Brian Kilmeade: Do you take this report as credible – what was in the New York Times yesterday – saying that the Bin Laden and Zawahiri have reaffirmed control. They’ve opened up camps right in the Northern Waziristan area.

GENERAL WESLEY CLARK: Yes, because there, there has been movement in this direction for some time. In September, when Musharraf signed the agreement and basically let the tribes and, and Taliban alone, he lo- He had 70,000 people, 70,000 troops in the area. He’d had tremendous losses in the area. He was unable to get a grip on it, and he basically cut a deal, and they declared a truce. And after that, all the sort of mechanics of terrorism have come up and taken root, and they’re more visible now. They were there before, but Al Qaeda’s got a stronger base area now.

Gretchen Carlson: Yeah, because Musharraf is in a no-win situation in his own country. He has the people of his country-


Gretchen Carlson: -who don’t want him to have the fight along side with the Western, you know, with President Bush. So, what are we going to do about the situation there, because you have Karzai and Musharraf who don’t like each other, and how long can this continue without having complete unrest?

GENERAL WESLEY CLARK: Well it’s, -i-it’s going to have complete unrest, and we’ve got to work this as a classic insurgency situation inside Afghanistan.

Gretchen Carlson: Mm hm.

GENERAL WESLEY CLARK: So, that means you’ve got to have the, what they call PRTs, the reconstruction teams out there that are military and economic and political everywhere, and they’ve got to stay in there and work the people, because the Taliban are coming back at night. They’re working through the relationships. And then, we’ve got to use our NATO allies to put more pressure on Musharraf. He’s got to tighten back down and make it more difficult. You’ll never cut it off, but you’ve got to make it more difficult so the people themselves-

Gretchen Carlson: Right.

GENERAL WESLEY CLARK: -got to the Karzai government instead of relying on the Taliban.
Securing America

September 5, 2006

The Neo Con: Five Years In

Filed under: 9.11, Afghanistan, Iran, Terrorism — faithinwes @ 1:52 pm

Neil Cavuto: Alright, six days to 9/11, five years since America was attacked by terrorists, proof that the nation is more secure? Depends on who you talk to. Democratic leaders out with a report called “The Neo Con”. It claims that Bush Republicans have failed in the War on Terror.
(video of Harry Reid)

Neil Cavuto: Alright, to General Wesley Clark, right now his thoughts on that, part of this report issued today. General, we haven’t been attacked almost five years. That’s not bad.

GENERAL WESLEY CLARK: Well, I, I’m delighted that we haven’t, and I hope we’ll never be attacked. The attack on 9/11 occurred on the President’s watch. He took us into a war with Iraq we didn’t have to fight. It’s been used to incentivize recruiting in Al Qaeda. The number of people who are affiliated with Al Qaeda worldwide has more than doubled since 2001. Our Armed Forces are bogged down in Iraq. We haven’t been able to effectively engage with North Korea. We’re hearing the tom-toms beating for war with Iran. I think the American people can judge. This administration’s policy has been a mistake, and he’s not made us safer. He’s left us more vulnerable.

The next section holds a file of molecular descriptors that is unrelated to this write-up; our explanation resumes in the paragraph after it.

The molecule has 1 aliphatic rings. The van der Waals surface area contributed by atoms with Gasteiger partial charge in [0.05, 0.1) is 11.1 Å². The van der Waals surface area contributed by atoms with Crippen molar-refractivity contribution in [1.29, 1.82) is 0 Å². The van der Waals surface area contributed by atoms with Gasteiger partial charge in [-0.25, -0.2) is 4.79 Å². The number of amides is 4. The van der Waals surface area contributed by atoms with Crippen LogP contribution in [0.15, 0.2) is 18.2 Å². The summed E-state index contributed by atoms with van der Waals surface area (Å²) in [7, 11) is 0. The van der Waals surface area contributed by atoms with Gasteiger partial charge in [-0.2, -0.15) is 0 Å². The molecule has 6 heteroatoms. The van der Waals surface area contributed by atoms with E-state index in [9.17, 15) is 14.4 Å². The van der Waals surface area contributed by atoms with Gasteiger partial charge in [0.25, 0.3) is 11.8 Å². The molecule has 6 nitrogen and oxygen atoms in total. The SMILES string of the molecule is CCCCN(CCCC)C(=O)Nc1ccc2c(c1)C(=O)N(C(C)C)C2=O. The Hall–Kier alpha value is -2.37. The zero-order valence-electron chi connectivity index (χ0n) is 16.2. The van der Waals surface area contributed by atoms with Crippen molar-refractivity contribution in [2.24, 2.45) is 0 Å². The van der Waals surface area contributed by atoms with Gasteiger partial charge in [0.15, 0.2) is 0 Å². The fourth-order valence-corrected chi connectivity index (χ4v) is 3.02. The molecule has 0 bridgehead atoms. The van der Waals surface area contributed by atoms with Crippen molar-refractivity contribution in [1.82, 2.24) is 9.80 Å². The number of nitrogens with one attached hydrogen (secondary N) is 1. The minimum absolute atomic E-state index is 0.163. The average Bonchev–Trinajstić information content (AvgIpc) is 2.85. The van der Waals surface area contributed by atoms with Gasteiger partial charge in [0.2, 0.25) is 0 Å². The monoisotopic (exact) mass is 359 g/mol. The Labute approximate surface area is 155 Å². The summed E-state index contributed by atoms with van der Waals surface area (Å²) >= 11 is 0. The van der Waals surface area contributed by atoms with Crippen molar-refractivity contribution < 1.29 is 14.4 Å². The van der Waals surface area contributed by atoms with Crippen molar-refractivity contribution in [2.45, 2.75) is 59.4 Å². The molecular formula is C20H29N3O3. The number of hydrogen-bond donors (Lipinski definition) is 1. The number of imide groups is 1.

Neil Cavuto: Let me ask you, General, the folks we’re fighting in Iraq right now, if we weren’t fighting them in Iraq right now, where would they be?

GENERAL WESLEY CLARK: Well those, a lot of those folks who wouldn’t be fighting at all, because what we did is we incentivized a whole generation of young radical people to come and defend Islam against the United States. That’s the foreign terrorists that are there, anywhere from 1,000 to 2,000 to 3,000. (more…)

June 9, 2006

“We had a full-court press on against Al Qaeda”

Filed under: 9.11, Intelligence, Interviews, Terrorism — faithinwes @ 9:29 pm

GENERAL WESLEY CLARK: ‘This- Go back to our view.’ See, they, they, they didn’t want to learn. So, when they came to office- And here’s, here’s a point I want to leave you all with and, and focus on. Look, we knew Osama Bin Laden was a threat. I mean, my troops in Europe were on alert from August on, after those bombings in, in Tanzania and Kenya-

Ben Mankiewicz: Right.

GENERAL WESLEY CLARK: -in 1998. We knew that was coming from Al Qaeda. We had a full-court press on against Al Qaeda. Probably should have done more than we did, but we did send Tomahawk missiles in there. I wasn’t in on the planning of that. I don’t know what the considerations were. It wasn’t, you know, my responsibility, and I couldn’t get access to it, but that’s the way it works in the military chain of command. You can’t do everything, but we sure knew about Osama Bin Laden. And we talked to the administration.

My friend Richard Clarke talked very clearly to Condeleeza and others, so did Sandy Berger when there was a transition period and after the 25th of Januray of 2001. And they chose to ignore the advice, the information, and the plans they were given.

They chose to ignore it, because it came from an administration that they didn’t respect. And that ignorance, to my view, constitutes command negligence by the President of the United States for failing to organize our government to take action on the intelligence and warnings we received about a potential threat to the United States that resulted in 9/11.

Cen Uygur: See, I don’t-

GENERAL WESLEY CLARK: That’s, that’s the flaw. The Iraq war is a coverup of the failure that lead to 9/11.

Young Turks radio show 6/9/06

June 15, 2004

Lack of decisive evidence tying Saddam Hussein to al Qaeda

Filed under: 9.11, Terrorism — faithinwes @ 11:06 pm

BLITZER: Despite that and the lack of decisive evidence tying Saddam Hussein to al Qaeda, polls have shown that a large number of Americans still believe Saddam Hussein was, in some way, connected to 9/11.

As the countdown continues to the June 30 handover in Iraq, the violence continuing as well. The Bush administration finding itself grappling with a growing terror threat also now in Saudi Arabia. Joining us now with his take on all these developments, the retired NATO supreme allied commander, General Wesley Clark. He is a former Democratic presidential candidate. He’s joining us from Little Rock. General Clark, thanks very much for joining us.